Should Your Child Wear a Face Mask?
As Arizona cities and school districts make rules when it comes to face coverings, how should you talk to your kids about pandemic safety?
Two Valley doctors have some recommendations when it comes to those tough, but necessary conversations. “As far as older kids are concerned, I think that’s an opportunity for parents to talk to their kids about personal responsibility, about taking responsibility for their own health,” said Dr. Salil Pradhan, a pediatric hospitalist with Valleywise Health Medical Center.
“Wear a mask,” said Dr. Brad Golner with Phoenix Pediatrics. “But be a good role model so your kids can be encouraged to do it, so your kids are comfortable. Remember — you’re protecting everybody else.”
The American Academy of Pediatrics also recently released some guidelines. It says kids under two should not wear cloth face coverings and “staying home and physical distancing is still the best way to protect your family from COVID-19.”
Dr. Pradhan says he thinks the big concern parents might have right now is whether kids will actually keep masks on at school. He says that will vary depending on how old they are and suggests teaching them how to wear masks properly, make sure they are comfortable and change them every day.
The doctors say it’s also important to explain why it’s important to wear one. “You don’t know what other people have at home, as far as if they have older grandparents with them at home, or parents that have other diseases or other medical conditions that make them more susceptible to the coronavirus,” said Dr. Salil Pradhan.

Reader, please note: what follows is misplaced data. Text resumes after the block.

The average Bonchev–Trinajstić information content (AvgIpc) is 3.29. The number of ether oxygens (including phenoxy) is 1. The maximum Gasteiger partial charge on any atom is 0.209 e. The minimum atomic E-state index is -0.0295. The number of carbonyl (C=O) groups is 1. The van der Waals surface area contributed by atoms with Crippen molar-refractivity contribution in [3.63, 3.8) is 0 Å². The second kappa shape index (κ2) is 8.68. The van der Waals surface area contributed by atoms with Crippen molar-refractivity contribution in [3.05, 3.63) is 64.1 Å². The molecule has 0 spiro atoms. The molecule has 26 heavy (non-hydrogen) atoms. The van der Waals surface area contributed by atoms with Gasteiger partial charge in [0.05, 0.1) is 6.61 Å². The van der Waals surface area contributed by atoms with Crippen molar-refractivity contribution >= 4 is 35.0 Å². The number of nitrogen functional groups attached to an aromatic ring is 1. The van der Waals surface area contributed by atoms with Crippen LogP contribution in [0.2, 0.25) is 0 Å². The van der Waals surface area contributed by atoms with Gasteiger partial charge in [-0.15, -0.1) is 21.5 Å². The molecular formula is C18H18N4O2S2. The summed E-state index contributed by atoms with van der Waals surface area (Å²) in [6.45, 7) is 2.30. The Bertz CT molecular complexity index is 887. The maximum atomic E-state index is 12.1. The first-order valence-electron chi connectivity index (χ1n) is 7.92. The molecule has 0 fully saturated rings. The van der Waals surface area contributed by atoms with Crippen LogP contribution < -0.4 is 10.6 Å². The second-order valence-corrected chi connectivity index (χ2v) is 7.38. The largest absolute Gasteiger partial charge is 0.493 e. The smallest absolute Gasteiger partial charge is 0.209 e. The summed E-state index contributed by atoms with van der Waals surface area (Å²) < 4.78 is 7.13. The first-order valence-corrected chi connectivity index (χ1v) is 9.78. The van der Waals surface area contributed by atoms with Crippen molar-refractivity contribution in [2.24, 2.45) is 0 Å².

Dr. Golner suggests having your child practice wearing a face covering and teaching them not to touch their mouth or face. If school were to start today, this is what he says you should consider before sending your child to campus: “What is the health condition of the child going to school and number two, who is living in the household? If you have a high risk household member, you have to anticipate that you’re child there’s a chance they may bring it home,” he said.
You could also be contagious with COVID-19 for a few days before you even exhibit symptoms, Dr. Golner said, and sometimes kids can have no symptoms at all and can be contagious. Dr. Golner says a small part of the population will be hit hard by coronavirus and will do very poorly and it’s the responsibility of the 99% to protect the 1% with good hygiene, along with CDC recommendations.
Last week the Kyrene School District outlined its plan for students returning to the classroom for the upcoming school year.
Experts suggest you should pay close attention to your district’s requirements. If you have any specific concerns about your child and their potential underlying conditions that may impact wearing a mask, like anxiety, contact their doctor.
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